The afternoon I spent with the Goons’ Harry Secombe

As a jobbing freelance writer in the autumn of 1995 I was commissioned by Radio 4 to write a feature on “A Weekend Called Fred” – the Goon Show Preservation Society’s Bournemouth Convention. As a Goons aficionado, meeting fans from Australia, New Zealand and the USA, plus the show’s producers and sound-effects men, was an attractive proposition.

However, I was disappointed to discover there would be no actual Goons attending. Peter Sellers was dead. Spike Milliganwas grumpy and unapproachable. Harry Secombe had been knighted and was busy in West End theatre. So, unbeknown to the society, I wrote to one of the originals, Michael Bentine. I was surprised when Bentine phoned me to announce that he was going to California as he was dying of prostate cancer. “I wish you well, but I aim to expire in the sunshine.” He died a year later. It was a long shot, so I wrote an unctuous letter to Sir Harry. A week later, the phone rang.

“Yes… who’s this?” There was a giggle.

“It’s Harry!”

Stupidly, I said: “Harry who?”

Another giggle followed by “How many bloody Harrys do you know man? Secombe! It’s Neddie!” I was bowled over. The legendary Neddie Seagoon was talking to me.

“Blimey,” he said, “just sitting here in my dressing room reading your letter. You’re a miserable bugger, aren’t you?” I told him I was simply pulling out all the emotional stops trying to appeal to his better nature. “Will you come?”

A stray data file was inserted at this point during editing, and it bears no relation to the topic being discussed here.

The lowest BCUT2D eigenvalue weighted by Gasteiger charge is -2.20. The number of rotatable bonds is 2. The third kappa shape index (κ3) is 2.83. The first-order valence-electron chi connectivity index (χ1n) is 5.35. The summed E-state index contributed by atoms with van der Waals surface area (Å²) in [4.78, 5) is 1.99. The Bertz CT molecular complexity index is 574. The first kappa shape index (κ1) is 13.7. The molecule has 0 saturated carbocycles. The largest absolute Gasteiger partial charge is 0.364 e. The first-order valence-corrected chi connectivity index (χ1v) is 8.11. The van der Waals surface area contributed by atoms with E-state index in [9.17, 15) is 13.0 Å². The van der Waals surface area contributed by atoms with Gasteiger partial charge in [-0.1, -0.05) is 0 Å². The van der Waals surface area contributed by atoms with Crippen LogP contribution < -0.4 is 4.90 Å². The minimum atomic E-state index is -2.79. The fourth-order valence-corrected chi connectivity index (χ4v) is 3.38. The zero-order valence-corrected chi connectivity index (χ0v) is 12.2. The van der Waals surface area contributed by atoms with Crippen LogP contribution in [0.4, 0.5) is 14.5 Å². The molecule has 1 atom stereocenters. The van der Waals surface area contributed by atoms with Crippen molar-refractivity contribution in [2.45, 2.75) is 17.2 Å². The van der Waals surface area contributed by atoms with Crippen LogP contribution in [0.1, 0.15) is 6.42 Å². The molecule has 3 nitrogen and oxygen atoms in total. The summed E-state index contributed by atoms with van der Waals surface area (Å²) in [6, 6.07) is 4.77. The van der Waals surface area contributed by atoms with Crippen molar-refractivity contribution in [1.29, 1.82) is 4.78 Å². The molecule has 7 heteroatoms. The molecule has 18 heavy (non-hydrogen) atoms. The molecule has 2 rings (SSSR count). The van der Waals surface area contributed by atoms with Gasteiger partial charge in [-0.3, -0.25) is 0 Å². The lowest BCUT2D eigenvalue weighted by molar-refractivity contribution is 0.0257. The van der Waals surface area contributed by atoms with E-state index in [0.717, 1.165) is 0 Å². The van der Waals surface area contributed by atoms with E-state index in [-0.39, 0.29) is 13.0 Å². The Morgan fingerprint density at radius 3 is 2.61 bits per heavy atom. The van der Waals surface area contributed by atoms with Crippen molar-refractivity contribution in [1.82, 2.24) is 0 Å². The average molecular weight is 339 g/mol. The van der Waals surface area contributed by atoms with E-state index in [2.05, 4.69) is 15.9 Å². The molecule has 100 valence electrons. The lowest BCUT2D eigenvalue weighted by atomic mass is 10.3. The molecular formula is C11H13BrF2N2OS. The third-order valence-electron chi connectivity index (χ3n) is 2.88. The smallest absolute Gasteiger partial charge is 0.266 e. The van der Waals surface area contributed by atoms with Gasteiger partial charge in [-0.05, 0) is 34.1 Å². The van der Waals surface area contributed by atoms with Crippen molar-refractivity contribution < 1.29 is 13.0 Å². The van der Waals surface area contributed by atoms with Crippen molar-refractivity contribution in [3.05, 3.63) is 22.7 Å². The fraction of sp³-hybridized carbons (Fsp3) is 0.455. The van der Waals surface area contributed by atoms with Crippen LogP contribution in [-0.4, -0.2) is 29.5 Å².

“Oh… all right then, but only for half an hour. I can’t stand those bloody Goon fans – they’re all barking mad, you know. Send me the details, time, venue, and meet me when I get there. You’d better protect me! Don’t tell them I’m coming.”

On the Saturday afternoon, I was instructed to wait for him outside the hotel. Inside, on the stage, the Goons producer Dennis Main Wilson was being interviewed before a rapt audience. Outside, a large silver Mercedes, with the number plate HS1, pulled up. The passenger door was flung open and I was beckoned inside. I guided the chauffeur around to the back of the building. Harry shook my hand and told me I needed to go on a diet. He followed me to the stage door. I entered, blundered on to the stage and interrupted the interview, announcing “Ladies and gentlemen! A special guest: Sir Harry Secombe!” The crowd went wild, Harry strode up to the mike and blew a loud raspberry, and spent the next two hours talking to fans and signing autographs.

Eventually, I found a quiet room, ordered tea and sat with the great Seagoon talking about comedy. It was a wonderful afternoon, and a fine piece of radio in the company of a master clown and true gentleman.

The weekend ended with a batter pudding-hurling contest on the beach.

Source: The afternoon I spent with the Goons’ Harry Secombe | Life and style | The Guardian

Goon fans pay tribute to Spike Milligan’s mayhem 

Spike Milligan
Spike Milligan